Considering the extreme heat and drought, my chickens fared well this summer. Once the heat got going, we moved them to a deeper part of the woods during the day. This kept them a little cooler and happier. Nonetheless, we did lose one barred rock. I think her death was heat related although I'm not sure. It was actually bizarre. My husband and I took the chickens some cool fresh water late in the afternoon. (In the heat, the chickens loved this treat.) They were all gathered around the bowl drinking when my barred rock fell over and died. The whole thing took about 30 seconds and left me shocked by its suddenness. The only good I can find is that our barred rock didn't suffer.

Beyond that bizarre death, lots of good things happened late in the summer. Rupert, our unexpected buff orpington rooster, grew into a gorgeous mature bird. He is beloved by everyone. He's not cuddly like our hens, but he's really cool. He keeps track of all the hens. He inspects all new visitors. And, he keeps our hens safe. If there's a hawk in the sky, Rupert will let you know.

Also, our spring hens have grown into beautiful mature birds. I like to marvel at all the color combinations that come from one breed - red sex links. They've all started laying and are giving me lots of eggs to sell to my customers.

Overall, things are good here at Elm Ridge Farm and my chickens are happily enjoying the cooler days of late summer/early fall.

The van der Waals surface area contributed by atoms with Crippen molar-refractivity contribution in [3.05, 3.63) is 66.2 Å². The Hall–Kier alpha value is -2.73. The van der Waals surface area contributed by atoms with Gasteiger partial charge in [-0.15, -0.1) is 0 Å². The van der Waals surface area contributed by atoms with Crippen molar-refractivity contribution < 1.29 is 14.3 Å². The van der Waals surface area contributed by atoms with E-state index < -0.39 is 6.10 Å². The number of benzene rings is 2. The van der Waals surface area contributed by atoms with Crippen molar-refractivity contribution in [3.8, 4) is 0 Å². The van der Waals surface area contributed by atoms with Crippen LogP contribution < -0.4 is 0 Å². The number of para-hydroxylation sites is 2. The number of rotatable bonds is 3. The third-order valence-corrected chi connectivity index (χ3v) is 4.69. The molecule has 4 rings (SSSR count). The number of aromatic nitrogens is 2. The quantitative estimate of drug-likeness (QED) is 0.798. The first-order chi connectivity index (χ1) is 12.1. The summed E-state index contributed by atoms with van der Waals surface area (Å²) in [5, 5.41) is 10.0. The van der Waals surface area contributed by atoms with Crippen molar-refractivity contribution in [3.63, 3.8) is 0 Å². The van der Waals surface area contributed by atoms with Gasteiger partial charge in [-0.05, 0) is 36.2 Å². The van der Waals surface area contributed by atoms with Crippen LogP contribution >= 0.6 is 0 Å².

Fair Chickens

We visited our local 4-H fair and found some really cool chickens. What fun to see so many different varieties...

White Cochin Bantam

Naked Neck Silkie Bantam

Rhode Island Red Rooster

Old English Game Bantams

White Silkie Bantams

Wyandotte Rooster

Black Tailed Buff Rooster

Mille Fleur Belgian Bearded d'Uccle Rooster

Mille Fleur Belgian Bearded d'Uccle Hen

Ameraucana Makes Her Own Nest

Big Muff is one of our beautiful and reliable Ameraucanas. She's also our wanderer. Almost no height of fence will stop her. Sturdy top or not, she'll hang on and get herself to the other side. Even clipping her wings doesn't make a difference.

During our recent heat wave, Big Muff was undaunted. it didn't matter how many times we caught her, she could always be found right back on the concrete pad outside our garage. We really worried about her, because the temperature on the concrete was stifling. She'd sit there and pant and we'd try to catch her without causing her stress.

Then, as I was mulching our beds, I found out why Big Muff was so insistent. She had been making her own clutch of eggs right next to our front door under the arborvitae. I couldn't believe it! There were twelve beautiful green eggs that the raccoons, who are around every night, had not touched.

So, I kept an eye out, and sure enough, Big Muff eventually made her way to her nest and went right in.

I decided to pick her up and put her back in her coop. Then I promptly cleaned out the eggs. This seems to have broken whatever cycle she had going. Now, she's laying in the nest where she's supposed to lay her eggs.

I'll never know if it was the unbearable heat, although she picked a hotter spot than her coop, or having a rooster around, that made her decide to build a nest. But, it was really cool to see.

Three Easy-To-Grow Herbs